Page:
The burger tasted like ash in her mouth. She stole a look at Mithi. The little girl was busy playing with the toy that had come with her ‘kid-special’ lunch box. Usually, Mridula would have laughed over what she had overheard but their gossip fed her insecurities. Will her daughter pay the price for not conforming to expectations? Would she be labelled as the daughter of a “freak” by the judgemental society that they were part of? Mridula dropped the idea of indulging in window shopping and returned home, her despondency increasing with every step she took. Finally home, she abandoned her dupatta and sling bag on the table and stretched out on the sofa. She was miserable. Mithi promptly slung the bag on her shoulder. Like every daughter, she just loved to dig into her mother’s purse. Usually, Mridula would yell at her to leave her bag alone. But today she was not in the mood for Mithi’s tantrums. Suddenly Mithi said “Mummy! Look at me!” Her little girl had donned Mridula’s heels, dupatta and sling bag along with her shades. She had patted talcum powder on her front locks. “Don’t I look just like you with my grey hairs?” Mithi asked. Mridula’s heart suddenly felt lighter. With a wide smile, she nodded her head and asked, “Should I take a photograph?” As Mithi happily posed, Mridula basked in the best compliment she had been paid after a long, long time. Finally, she could sit back and enjoy greying — the first signs of wisdom.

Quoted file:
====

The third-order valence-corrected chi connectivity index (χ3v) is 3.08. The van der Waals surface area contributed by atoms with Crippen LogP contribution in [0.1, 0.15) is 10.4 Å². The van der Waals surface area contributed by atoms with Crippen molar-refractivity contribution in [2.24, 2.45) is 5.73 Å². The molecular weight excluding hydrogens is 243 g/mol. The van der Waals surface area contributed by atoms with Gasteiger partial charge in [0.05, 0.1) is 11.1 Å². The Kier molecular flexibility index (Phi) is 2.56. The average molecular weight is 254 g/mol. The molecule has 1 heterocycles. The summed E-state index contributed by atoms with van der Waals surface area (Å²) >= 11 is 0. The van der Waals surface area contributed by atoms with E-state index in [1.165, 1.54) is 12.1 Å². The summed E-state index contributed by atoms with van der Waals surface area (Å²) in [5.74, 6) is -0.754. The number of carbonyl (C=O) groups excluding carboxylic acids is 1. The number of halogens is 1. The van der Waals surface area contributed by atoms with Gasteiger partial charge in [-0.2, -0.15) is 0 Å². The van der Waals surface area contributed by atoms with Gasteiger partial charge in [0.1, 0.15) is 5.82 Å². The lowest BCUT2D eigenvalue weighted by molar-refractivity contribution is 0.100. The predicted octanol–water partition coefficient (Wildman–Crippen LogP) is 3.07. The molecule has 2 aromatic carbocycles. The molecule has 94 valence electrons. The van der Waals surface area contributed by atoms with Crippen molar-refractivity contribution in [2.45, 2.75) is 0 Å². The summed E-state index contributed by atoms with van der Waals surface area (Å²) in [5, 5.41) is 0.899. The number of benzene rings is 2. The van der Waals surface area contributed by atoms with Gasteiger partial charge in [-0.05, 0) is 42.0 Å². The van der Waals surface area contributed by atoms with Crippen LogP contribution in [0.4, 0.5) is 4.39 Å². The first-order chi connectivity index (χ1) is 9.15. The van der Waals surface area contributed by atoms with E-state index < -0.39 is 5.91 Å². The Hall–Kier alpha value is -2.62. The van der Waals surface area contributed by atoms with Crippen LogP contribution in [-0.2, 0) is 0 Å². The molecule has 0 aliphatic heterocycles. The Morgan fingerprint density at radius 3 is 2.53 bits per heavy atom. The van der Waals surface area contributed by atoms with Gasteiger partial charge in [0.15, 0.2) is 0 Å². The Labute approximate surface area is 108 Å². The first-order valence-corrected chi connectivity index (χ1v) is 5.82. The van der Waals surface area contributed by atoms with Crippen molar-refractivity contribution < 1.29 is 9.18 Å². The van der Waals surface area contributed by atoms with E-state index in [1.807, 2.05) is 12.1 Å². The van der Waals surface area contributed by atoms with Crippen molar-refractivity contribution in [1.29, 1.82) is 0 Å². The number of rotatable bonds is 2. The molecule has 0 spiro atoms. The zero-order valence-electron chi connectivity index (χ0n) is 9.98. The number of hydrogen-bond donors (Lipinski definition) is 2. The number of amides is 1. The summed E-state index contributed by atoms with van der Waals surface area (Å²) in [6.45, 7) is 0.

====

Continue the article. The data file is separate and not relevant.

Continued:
By Anindita Chowdhury

Anindita Chowdhury is a special correspondent of the English daily, The Statesman. She is based in Hyderabad. Apart from reporting, she writes short stories and essays with special focus on history, particularly the social and cultural aspects of the bygone era. She can be contacted at